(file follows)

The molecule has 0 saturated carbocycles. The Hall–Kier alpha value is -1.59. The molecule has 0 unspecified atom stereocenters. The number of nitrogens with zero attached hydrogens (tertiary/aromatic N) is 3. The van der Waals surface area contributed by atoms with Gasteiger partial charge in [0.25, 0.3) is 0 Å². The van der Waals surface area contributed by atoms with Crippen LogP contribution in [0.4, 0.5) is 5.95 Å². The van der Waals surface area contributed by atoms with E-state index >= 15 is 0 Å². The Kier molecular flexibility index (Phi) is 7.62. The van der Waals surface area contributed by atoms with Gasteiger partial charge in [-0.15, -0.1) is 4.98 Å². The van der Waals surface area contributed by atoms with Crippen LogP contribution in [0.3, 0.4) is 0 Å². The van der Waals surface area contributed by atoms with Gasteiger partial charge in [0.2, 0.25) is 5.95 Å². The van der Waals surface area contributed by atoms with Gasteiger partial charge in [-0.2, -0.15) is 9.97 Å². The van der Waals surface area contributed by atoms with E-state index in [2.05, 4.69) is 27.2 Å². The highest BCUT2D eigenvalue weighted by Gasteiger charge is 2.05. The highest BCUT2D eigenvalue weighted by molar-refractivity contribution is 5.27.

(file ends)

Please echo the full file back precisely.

The molecule has 0 saturated carbocycles. The Hall–Kier alpha value is -1.59. The molecule has 0 unspecified atom stereocenters. The number of nitrogens with zero attached hydrogens (tertiary/aromatic N) is 3. The van der Waals surface area contributed by atoms with Gasteiger partial charge in [0.25, 0.3) is 0 Å². The van der Waals surface area contributed by atoms with Crippen LogP contribution in [0.4, 0.5) is 5.95 Å². The van der Waals surface area contributed by atoms with E-state index >= 15 is 0 Å². The Kier molecular flexibility index (Phi) is 7.62. The van der Waals surface area contributed by atoms with Gasteiger partial charge in [-0.15, -0.1) is 4.98 Å². The van der Waals surface area contributed by atoms with Crippen LogP contribution in [0.3, 0.4) is 0 Å². The van der Waals surface area contributed by atoms with Gasteiger partial charge in [0.2, 0.25) is 5.95 Å². The van der Waals surface area contributed by atoms with Gasteiger partial charge in [-0.2, -0.15) is 9.97 Å². The van der Waals surface area contributed by atoms with E-state index in [2.05, 4.69) is 27.2 Å². The highest BCUT2D eigenvalue weighted by Gasteiger charge is 2.05. The highest BCUT2D eigenvalue weighted by molar-refractivity contribution is 5.27.